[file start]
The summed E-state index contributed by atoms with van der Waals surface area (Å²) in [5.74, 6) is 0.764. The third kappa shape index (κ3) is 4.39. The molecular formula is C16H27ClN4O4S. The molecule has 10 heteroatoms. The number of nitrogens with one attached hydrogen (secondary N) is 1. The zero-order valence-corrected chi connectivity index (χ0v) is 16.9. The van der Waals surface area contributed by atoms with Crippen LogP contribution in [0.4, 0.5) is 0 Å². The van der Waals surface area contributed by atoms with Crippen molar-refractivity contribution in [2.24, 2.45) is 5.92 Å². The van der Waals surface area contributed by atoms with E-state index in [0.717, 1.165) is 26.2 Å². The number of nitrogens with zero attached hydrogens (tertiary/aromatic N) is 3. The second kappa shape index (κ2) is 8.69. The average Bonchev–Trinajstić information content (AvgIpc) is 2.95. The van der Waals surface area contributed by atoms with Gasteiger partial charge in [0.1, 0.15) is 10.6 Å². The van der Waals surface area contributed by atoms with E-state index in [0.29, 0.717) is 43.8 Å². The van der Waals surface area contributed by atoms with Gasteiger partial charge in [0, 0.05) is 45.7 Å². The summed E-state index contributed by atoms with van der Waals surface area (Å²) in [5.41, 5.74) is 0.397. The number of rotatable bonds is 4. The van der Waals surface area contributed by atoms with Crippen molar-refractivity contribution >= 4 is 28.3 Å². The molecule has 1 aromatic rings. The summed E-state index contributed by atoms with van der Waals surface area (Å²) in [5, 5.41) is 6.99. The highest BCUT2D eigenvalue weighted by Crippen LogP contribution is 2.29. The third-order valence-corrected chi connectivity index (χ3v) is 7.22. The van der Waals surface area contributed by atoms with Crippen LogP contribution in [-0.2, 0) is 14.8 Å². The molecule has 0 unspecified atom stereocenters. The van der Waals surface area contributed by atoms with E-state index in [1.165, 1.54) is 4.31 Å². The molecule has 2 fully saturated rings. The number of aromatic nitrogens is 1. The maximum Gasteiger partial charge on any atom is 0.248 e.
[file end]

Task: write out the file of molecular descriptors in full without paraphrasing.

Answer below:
The summed E-state index contributed by atoms with van der Waals surface area (Å²) in [5.74, 6) is 0.764. The third kappa shape index (κ3) is 4.39. The molecular formula is C16H27ClN4O4S. The molecule has 10 heteroatoms. The number of nitrogens with one attached hydrogen (secondary N) is 1. The zero-order valence-corrected chi connectivity index (χ0v) is 16.9. The van der Waals surface area contributed by atoms with Crippen LogP contribution in [0.4, 0.5) is 0 Å². The van der Waals surface area contributed by atoms with Crippen molar-refractivity contribution in [2.24, 2.45) is 5.92 Å². The van der Waals surface area contributed by atoms with E-state index in [0.717, 1.165) is 26.2 Å². The number of nitrogens with zero attached hydrogens (tertiary/aromatic N) is 3. The second kappa shape index (κ2) is 8.69. The average Bonchev–Trinajstić information content (AvgIpc) is 2.95. The van der Waals surface area contributed by atoms with Gasteiger partial charge in [0.1, 0.15) is 10.6 Å². The van der Waals surface area contributed by atoms with E-state index in [0.29, 0.717) is 43.8 Å². The van der Waals surface area contributed by atoms with Gasteiger partial charge in [0, 0.05) is 45.7 Å². The summed E-state index contributed by atoms with van der Waals surface area (Å²) in [5.41, 5.74) is 0.397. The number of rotatable bonds is 4. The van der Waals surface area contributed by atoms with Crippen molar-refractivity contribution >= 4 is 28.3 Å². The molecule has 1 aromatic rings. The summed E-state index contributed by atoms with van der Waals surface area (Å²) in [5, 5.41) is 6.99. The highest BCUT2D eigenvalue weighted by Crippen LogP contribution is 2.29. The third-order valence-corrected chi connectivity index (χ3v) is 7.22. The van der Waals surface area contributed by atoms with Crippen LogP contribution in [-0.2, 0) is 14.8 Å². The molecule has 0 unspecified atom stereocenters. The van der Waals surface area contributed by atoms with E-state index in [1.165, 1.54) is 4.31 Å². The molecule has 2 fully saturated rings. The number of aromatic nitrogens is 1. The maximum Gasteiger partial charge on any atom is 0.248 e.